Did you grow up in the 70s? Here's a nostalgic look back
Updated: Mar 5
The phrase “a picture is worth a thousand words” takes on a new meaning when an accomplished artist such as this one decides to paint with words. This multi-layered coming-of-age story blends genres under the skilful hand of the writer. The result? A combination of mystery, murder, romance and adventure that is certain to entertain.
The story is set in the late 60s and early 70s, and starts with a bang when an airplane loaded with marijuana crashes on a farm in West Texas. The owner of the plane, Blaine Grayson, is presumed dead. We learn more about him through Mariah — the woman he had a brief encounter with in New Orleans — and his younger brother Cliff. They alternate in telling the story as they both set out on their own to find him. This was a time marked by hatred of war, free love and free spirits, and the fight for civil rights. Not to mention the experimentation with drugs to create alternate realities. It is against this backdrop that Mariah and Cliff search for their own places in the world. Mariah poses nude for art and sculptor classes and tries her hand at farming. Cliff learns to paint under the tutelage of a mentor in Mexico. The writer uses terms and descriptions related to painting at the start of each chapter as signposts of what’s coming.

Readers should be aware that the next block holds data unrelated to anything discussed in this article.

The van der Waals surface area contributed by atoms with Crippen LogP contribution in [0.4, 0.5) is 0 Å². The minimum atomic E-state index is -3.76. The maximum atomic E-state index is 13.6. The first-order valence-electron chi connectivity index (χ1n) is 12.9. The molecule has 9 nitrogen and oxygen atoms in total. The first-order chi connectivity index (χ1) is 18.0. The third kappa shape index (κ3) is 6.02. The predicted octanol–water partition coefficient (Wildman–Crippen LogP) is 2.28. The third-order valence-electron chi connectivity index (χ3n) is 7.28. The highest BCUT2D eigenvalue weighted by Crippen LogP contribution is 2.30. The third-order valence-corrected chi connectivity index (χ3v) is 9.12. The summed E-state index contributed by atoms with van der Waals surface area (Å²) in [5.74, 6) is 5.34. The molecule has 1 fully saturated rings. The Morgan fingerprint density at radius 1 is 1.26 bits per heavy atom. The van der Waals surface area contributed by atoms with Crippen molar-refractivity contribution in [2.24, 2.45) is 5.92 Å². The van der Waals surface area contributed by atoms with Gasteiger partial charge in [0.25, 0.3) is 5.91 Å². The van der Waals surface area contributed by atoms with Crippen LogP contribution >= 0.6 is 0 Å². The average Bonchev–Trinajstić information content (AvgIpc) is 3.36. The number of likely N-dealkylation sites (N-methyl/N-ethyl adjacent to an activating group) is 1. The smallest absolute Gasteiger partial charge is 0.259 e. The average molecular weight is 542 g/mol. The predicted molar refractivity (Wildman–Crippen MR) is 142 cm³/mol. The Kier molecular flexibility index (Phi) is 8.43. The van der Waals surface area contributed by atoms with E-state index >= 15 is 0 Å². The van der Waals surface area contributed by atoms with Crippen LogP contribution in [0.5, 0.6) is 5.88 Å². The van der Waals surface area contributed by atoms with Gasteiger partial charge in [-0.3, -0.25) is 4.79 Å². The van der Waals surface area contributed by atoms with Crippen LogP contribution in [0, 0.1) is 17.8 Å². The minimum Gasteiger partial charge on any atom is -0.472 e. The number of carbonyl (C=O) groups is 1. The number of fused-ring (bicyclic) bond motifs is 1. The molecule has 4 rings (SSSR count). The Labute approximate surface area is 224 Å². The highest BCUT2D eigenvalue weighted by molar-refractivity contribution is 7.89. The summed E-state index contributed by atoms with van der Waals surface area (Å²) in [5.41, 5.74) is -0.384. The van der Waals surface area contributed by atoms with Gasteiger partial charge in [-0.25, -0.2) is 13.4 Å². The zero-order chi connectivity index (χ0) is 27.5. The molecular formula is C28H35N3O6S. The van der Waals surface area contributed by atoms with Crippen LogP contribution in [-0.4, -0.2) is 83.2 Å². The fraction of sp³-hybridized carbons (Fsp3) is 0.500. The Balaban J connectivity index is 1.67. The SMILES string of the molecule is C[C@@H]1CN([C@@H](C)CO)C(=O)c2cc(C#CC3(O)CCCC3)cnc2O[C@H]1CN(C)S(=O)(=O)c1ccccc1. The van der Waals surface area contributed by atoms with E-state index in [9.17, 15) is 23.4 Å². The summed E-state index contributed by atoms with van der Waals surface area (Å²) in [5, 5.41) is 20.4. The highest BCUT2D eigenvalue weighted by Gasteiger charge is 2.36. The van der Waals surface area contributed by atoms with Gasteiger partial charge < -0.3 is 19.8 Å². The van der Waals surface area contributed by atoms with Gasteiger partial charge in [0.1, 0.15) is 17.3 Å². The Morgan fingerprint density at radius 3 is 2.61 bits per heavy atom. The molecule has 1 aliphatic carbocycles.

I like the visual nature of the tale. You can picture the landscape, and you can smell and taste the spicy Mexican food. You can hear the music and feel the breeze flowing over the lush vegetation. Yet, its greatest strength is also the novel’s weakness as the attention to detail slows down the pace of the story. After the dramatic start, the characters get lost in the angst of their relationships and new environment. It becomes tempting to pause and set the book aside. But then, luckily, the story picks up speed and rollicks on to its dramatic and open-ended conclusion.
This award-winning debut novel will appeal to baby boomers nostalgic about a bygone era. It is also a great read for anyone who enjoys the scenery as much as the journey of the story itself.
(This review was published on Reedsy/Discovery: https://reedsy.com/discovery/book/a-coward-s-guide-to-oil-painting-mm-kent#review)